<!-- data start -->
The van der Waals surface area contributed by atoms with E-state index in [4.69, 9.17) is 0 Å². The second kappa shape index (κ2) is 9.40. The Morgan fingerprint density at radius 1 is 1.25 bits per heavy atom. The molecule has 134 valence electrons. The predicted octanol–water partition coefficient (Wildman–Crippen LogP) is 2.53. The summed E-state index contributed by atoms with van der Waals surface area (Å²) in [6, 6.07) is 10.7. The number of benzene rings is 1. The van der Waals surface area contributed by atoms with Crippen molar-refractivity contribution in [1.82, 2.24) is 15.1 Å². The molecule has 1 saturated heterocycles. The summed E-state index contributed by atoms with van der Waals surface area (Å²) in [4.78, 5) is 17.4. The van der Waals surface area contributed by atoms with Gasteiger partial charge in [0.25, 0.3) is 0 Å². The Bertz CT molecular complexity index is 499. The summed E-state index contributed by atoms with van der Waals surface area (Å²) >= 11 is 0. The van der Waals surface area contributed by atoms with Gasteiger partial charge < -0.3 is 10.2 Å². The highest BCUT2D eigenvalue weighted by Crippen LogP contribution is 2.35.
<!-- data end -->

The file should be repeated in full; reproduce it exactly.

The van der Waals surface area contributed by atoms with E-state index in [4.69, 9.17) is 0 Å². The second kappa shape index (κ2) is 9.40. The Morgan fingerprint density at radius 1 is 1.25 bits per heavy atom. The molecule has 134 valence electrons. The predicted octanol–water partition coefficient (Wildman–Crippen LogP) is 2.53. The summed E-state index contributed by atoms with van der Waals surface area (Å²) in [6, 6.07) is 10.7. The number of benzene rings is 1. The van der Waals surface area contributed by atoms with Crippen molar-refractivity contribution in [1.82, 2.24) is 15.1 Å². The molecule has 1 saturated heterocycles. The summed E-state index contributed by atoms with van der Waals surface area (Å²) in [4.78, 5) is 17.4. The van der Waals surface area contributed by atoms with Gasteiger partial charge in [0.25, 0.3) is 0 Å². The Bertz CT molecular complexity index is 499. The summed E-state index contributed by atoms with van der Waals surface area (Å²) >= 11 is 0. The van der Waals surface area contributed by atoms with Gasteiger partial charge < -0.3 is 10.2 Å². The highest BCUT2D eigenvalue weighted by Crippen LogP contribution is 2.35.